We know much about St. Patrick because of his writings, especially his Confession. Born in 389 he was captured and taken to Ireland as a slave. He was about sixteen years old. He displays no self-pity in his writings. Indeed he notes in his Confession that he and thousands of others taken as slaves deserved this because, he wrote, “we had gone away from God, and did not keep his commandments. We would not listen to our priests, who advised us about how we could be saved.” In captivity in Ireland he turned with all his heart to God who had mercy on him. His task in slavery was to tend sheep on the slopes of Slemish Mountain. This he did for six years, the average time of priestly formation. This was probably the most formative period in his life. There Patrick fell back on the faith of his childhood and fell into the hands of God. His faith became so strong that it triumphed over the piercing cold of the mountain and the profound loneliness of isolation.
The six years of Patrick’s captivity became preparation for his future apostolate. He became proficient in the Irish language in which he would later preach Christ’s Gospel. He learned about the druids from his master, who was a druidical high priest. This knowledge would be essential later in his work of conversion. Through those difficult six years Patrick was equipped for his future mission. God uses everything to shape and prepare us for what he asks of us. God used Patrick’s capture and slavery to bring an entire people to the true God, a people who would in turn bring other peoples to God. God can use everything that happens to us. He takes account of everything from all eternity. He has factored in even what is most upsetting in our lives – like Patrick’s captivity. He brings good out of evil. “All things work for the good of those who love God” (Rom 8:28).
Eventually Patrick, under God’s guidance, escaped and returned home. He became a priest and bishop. A recurring vision drew him back to Ireland in which the voice of the Irish called out to him: “We beg you, holy youth to come and walk once more among us.” Patrick did return as the apostle of Ireland, with the blessing of Pope St. Celestine I, arriving on Irish soil in 433.
Apparently this was the final act of Pope Saint Celestine before he died. Just two years before that, in 431, Pope Celestine had sent another bishop, Palladius, to Ireland, but it didn’t work out. We’re not sure why it didn’t work out with Palladius. Put simply, Palladius didn’t want to be in a strange land and returned home again. It wasn’t God’s will – or – as the Book of Armagh states: “God hindered Palladius.”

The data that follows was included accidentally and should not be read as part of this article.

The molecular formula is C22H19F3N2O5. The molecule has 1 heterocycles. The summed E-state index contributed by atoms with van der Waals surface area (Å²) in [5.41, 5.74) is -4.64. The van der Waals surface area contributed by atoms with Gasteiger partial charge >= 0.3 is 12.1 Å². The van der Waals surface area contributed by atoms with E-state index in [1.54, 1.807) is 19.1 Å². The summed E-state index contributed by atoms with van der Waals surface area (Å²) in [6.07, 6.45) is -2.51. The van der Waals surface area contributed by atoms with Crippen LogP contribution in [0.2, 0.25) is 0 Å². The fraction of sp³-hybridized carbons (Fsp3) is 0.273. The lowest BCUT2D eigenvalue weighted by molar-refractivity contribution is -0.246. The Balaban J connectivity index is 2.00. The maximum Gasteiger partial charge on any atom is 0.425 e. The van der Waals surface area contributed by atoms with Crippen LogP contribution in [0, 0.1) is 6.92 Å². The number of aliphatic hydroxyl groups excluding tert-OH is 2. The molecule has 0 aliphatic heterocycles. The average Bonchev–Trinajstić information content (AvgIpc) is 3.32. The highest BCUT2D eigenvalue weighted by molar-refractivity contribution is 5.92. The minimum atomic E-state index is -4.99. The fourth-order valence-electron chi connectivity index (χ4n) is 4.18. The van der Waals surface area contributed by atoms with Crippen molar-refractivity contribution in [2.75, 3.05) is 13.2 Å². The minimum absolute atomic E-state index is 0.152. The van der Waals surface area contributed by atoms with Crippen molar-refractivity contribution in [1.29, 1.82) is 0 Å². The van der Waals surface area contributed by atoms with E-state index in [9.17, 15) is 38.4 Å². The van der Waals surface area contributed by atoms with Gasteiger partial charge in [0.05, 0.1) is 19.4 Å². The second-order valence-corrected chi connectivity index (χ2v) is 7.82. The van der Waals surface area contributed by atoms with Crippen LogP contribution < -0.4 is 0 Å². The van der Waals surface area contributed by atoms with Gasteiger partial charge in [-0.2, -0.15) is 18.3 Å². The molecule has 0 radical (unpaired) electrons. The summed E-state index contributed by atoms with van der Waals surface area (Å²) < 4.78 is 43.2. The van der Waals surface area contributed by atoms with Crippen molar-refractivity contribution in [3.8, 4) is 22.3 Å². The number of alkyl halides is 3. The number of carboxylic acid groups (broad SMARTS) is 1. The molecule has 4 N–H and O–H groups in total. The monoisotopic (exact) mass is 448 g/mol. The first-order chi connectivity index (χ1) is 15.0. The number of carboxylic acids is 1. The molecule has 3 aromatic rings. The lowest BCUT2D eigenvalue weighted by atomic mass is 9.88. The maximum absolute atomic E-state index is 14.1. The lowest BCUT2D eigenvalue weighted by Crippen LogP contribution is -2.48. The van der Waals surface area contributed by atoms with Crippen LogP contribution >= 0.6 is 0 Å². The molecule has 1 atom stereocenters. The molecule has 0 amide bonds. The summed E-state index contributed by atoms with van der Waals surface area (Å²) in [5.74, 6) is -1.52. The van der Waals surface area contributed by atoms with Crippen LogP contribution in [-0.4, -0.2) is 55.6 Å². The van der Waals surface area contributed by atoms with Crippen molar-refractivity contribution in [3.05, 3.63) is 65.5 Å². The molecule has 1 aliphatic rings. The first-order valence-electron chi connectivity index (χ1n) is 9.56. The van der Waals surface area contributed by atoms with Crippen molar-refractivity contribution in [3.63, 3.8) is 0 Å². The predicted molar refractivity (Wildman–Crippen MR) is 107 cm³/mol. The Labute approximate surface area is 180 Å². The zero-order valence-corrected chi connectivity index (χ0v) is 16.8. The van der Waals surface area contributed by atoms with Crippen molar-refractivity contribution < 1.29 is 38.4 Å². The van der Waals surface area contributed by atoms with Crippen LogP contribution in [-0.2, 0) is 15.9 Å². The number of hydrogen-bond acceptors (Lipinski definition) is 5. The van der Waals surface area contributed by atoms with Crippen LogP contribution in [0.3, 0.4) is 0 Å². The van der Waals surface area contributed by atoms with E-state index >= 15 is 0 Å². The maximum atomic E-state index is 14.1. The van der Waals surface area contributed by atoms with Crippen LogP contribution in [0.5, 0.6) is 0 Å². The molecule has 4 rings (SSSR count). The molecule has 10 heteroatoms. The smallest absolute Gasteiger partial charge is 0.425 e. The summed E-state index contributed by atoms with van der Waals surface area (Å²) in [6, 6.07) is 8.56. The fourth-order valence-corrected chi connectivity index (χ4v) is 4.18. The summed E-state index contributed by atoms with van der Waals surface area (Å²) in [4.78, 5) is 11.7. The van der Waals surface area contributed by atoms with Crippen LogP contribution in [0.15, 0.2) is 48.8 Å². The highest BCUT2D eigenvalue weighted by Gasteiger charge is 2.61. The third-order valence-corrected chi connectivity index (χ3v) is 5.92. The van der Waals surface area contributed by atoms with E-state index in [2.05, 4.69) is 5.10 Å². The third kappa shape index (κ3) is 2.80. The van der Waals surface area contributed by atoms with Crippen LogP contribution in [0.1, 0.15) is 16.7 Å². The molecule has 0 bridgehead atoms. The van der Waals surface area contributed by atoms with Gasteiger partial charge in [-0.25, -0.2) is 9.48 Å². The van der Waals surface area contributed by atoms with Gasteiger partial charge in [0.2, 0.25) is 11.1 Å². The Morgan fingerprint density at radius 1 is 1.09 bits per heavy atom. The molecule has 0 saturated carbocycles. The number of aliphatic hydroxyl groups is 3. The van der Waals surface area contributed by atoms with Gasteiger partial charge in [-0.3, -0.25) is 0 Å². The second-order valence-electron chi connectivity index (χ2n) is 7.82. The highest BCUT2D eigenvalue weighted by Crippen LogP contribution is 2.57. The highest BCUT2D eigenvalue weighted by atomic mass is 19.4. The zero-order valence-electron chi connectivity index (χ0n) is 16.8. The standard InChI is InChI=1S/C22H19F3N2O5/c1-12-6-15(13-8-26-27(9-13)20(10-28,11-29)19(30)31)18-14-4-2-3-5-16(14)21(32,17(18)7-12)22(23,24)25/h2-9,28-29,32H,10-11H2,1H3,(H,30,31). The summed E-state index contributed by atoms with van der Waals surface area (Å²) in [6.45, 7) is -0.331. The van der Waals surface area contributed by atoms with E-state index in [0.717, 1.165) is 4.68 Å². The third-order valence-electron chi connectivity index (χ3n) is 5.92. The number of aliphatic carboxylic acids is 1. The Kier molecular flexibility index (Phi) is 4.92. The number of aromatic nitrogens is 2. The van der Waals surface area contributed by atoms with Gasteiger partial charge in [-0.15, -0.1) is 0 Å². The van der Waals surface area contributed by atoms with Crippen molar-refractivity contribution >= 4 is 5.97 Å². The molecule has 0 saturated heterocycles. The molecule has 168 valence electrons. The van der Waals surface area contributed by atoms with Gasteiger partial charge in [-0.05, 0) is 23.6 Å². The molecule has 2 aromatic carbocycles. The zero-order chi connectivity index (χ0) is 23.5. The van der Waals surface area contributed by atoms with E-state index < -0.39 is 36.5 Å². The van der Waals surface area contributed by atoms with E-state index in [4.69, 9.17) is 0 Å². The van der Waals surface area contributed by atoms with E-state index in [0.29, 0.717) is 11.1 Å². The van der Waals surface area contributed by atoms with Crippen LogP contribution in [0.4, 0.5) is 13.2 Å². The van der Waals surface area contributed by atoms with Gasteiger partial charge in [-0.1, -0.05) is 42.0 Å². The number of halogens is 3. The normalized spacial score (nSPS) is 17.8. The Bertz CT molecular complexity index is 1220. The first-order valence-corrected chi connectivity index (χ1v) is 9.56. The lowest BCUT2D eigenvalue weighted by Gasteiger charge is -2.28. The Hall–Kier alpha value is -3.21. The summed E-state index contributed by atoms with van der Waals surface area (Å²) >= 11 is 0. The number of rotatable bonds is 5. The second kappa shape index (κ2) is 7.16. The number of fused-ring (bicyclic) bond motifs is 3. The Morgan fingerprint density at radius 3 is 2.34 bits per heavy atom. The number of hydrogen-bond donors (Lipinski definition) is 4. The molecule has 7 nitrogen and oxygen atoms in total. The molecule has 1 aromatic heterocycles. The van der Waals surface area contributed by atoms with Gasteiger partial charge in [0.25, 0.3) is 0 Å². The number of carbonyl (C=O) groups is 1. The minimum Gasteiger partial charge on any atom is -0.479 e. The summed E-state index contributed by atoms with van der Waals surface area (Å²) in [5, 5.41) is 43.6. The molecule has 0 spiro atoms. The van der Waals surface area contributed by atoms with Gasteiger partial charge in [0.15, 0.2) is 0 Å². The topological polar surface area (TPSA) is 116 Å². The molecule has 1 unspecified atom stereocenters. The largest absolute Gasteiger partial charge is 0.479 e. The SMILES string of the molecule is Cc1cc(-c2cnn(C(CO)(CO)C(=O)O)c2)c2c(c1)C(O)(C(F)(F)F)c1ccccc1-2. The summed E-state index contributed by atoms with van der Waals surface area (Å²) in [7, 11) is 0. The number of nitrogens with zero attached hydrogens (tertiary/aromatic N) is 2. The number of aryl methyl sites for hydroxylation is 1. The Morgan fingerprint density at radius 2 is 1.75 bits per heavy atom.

When things didn’t work out with Palladius, St. Patrick, who, to his great disappointment, had been refused this assignment before, now received the commission a few days before the death of Pope Celestine. God’s will will never be thwarted! This is something we need to be aware of in our own lives. God is in control. Jesus is Lord! Knowing this helps us grow in surrender and obedience to God and those he has placed over us. It’s a lesson Patrick learned. It’s a lesson Jonah learned when he ran in the opposite direction from God’s will and God placed him right back in Ninevah where he wanted him.
It’s a lesson the young Irish Jesuit Frank Brown learned and cherished for the rest of his life. Fr. Frank Brown became a very famous photographer and gave us the last photographs of the Titanic. He was a seminarian in Dublin when his uncle sent him a ticket for the Titanic’s maiden voyage. He travelled on the Titanic from Southampton to Cork. He was to travel on to New York but sought his superior’s permission to do so. His provincial sent him a reply by telegram saying only: ‘GET OFF THAT SHIP!’ He obeyed, and the rest is history. Fr Brown kept that telegram in his wallet for the rest of his life claiming that holy obedience saved his life. Sometimes it’s better to ask permission than forgiveness!
Obedience and trust in the divine will is the lesson of the saints. “Obedience is the sure sign to us of the divine will” (St Maximilian Kolbe). “The awkwardness of God is that his will must always be first and must prevail” (D. Peter Burrows). “If there were another and better way, Christ would certainly have shown it to us by word and example” (St Maximilian Kolbe), he who was obedient even unto death. What struck me re-reading the Confessions of St Patrick was the immediacy and intimacy of his relationship with Christ and the Holy Spirit. The Spirit guided him closely and directed him clearly and vividly, just as the Spirit acted in the Acts of the Apostles. Christ acted in and through him, almost identifying with Patrick.
Looking back on his life, Patrick expressed great gratitude to the Lord for the wonders of his grace in him. He wrote: “Who am I Lord and what is my calling that you worked through me with such divine power?” “I didn’t deserve … that the Lord would grant such great grace … after so many years among that people. It was something which, when I was young, I never hoped for or even thought of.”
May it be the same for us looking back on our lives, that cooperating with God’s grace, through obedience and trust in the divine will, we may reap an abundant harvest and rejoice in gratitude for what God has done in us, “things we never hoped for or even thought of…”